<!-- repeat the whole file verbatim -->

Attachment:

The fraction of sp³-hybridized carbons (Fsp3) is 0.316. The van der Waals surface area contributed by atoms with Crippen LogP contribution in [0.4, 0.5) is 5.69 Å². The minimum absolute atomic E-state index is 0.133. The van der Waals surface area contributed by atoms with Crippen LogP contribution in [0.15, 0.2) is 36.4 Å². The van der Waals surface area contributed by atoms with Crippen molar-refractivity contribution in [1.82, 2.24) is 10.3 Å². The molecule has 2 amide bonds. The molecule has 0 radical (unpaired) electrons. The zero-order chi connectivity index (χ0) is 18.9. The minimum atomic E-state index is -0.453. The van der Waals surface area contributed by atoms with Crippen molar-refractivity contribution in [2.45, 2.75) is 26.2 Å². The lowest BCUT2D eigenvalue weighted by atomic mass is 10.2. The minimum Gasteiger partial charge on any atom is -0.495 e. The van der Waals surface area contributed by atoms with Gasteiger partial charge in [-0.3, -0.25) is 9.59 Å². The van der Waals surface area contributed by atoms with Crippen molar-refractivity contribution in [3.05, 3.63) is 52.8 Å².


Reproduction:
The fraction of sp³-hybridized carbons (Fsp3) is 0.316. The van der Waals surface area contributed by atoms with Crippen LogP contribution in [0.4, 0.5) is 5.69 Å². The minimum absolute atomic E-state index is 0.133. The van der Waals surface area contributed by atoms with Crippen LogP contribution in [0.15, 0.2) is 36.4 Å². The van der Waals surface area contributed by atoms with Crippen molar-refractivity contribution in [1.82, 2.24) is 10.3 Å². The molecule has 2 amide bonds. The molecule has 0 radical (unpaired) electrons. The zero-order chi connectivity index (χ0) is 18.9. The minimum atomic E-state index is -0.453. The van der Waals surface area contributed by atoms with Crippen molar-refractivity contribution in [2.45, 2.75) is 26.2 Å². The lowest BCUT2D eigenvalue weighted by atomic mass is 10.2. The minimum Gasteiger partial charge on any atom is -0.495 e. The van der Waals surface area contributed by atoms with Gasteiger partial charge in [-0.3, -0.25) is 9.59 Å². The van der Waals surface area contributed by atoms with Crippen molar-refractivity contribution in [3.05, 3.63) is 52.8 Å².